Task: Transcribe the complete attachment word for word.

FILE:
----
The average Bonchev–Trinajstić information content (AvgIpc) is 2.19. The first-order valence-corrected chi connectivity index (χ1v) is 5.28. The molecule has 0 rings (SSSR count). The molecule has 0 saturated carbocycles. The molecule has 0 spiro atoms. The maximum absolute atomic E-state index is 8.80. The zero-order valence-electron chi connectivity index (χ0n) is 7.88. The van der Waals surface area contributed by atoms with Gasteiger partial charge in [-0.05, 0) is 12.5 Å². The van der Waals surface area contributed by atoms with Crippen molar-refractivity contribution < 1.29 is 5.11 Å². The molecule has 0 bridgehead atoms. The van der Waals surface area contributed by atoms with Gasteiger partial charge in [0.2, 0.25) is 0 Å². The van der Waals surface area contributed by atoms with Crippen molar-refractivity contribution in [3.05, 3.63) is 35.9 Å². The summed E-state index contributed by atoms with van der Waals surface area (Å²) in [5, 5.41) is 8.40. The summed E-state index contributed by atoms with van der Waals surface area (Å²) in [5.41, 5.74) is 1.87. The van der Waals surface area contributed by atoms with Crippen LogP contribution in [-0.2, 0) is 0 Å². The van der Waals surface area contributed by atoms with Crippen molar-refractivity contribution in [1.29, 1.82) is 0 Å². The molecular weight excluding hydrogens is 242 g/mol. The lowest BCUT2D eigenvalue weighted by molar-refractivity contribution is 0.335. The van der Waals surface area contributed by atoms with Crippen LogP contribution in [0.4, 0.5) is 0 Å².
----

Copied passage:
The average Bonchev–Trinajstić information content (AvgIpc) is 2.19. The first-order valence-corrected chi connectivity index (χ1v) is 5.28. The molecule has 0 rings (SSSR count). The molecule has 0 saturated carbocycles. The molecule has 0 spiro atoms. The maximum absolute atomic E-state index is 8.80. The zero-order valence-electron chi connectivity index (χ0n) is 7.88. The van der Waals surface area contributed by atoms with Gasteiger partial charge in [-0.05, 0) is 12.5 Å². The van der Waals surface area contributed by atoms with Crippen molar-refractivity contribution < 1.29 is 5.11 Å². The molecule has 0 bridgehead atoms. The van der Waals surface area contributed by atoms with Gasteiger partial charge in [0.2, 0.25) is 0 Å². The van der Waals surface area contributed by atoms with Crippen molar-refractivity contribution in [3.05, 3.63) is 35.9 Å². The summed E-state index contributed by atoms with van der Waals surface area (Å²) in [5, 5.41) is 8.40. The summed E-state index contributed by atoms with van der Waals surface area (Å²) in [5.41, 5.74) is 1.87. The van der Waals surface area contributed by atoms with Crippen LogP contribution in [-0.2, 0) is 0 Å². The van der Waals surface area contributed by atoms with Crippen molar-refractivity contribution in [1.29, 1.82) is 0 Å². The molecular weight excluding hydrogens is 242 g/mol. The lowest BCUT2D eigenvalue weighted by molar-refractivity contribution is 0.335. The van der Waals surface area contributed by atoms with Crippen LogP contribution in [0.4, 0.5) is 0 Å².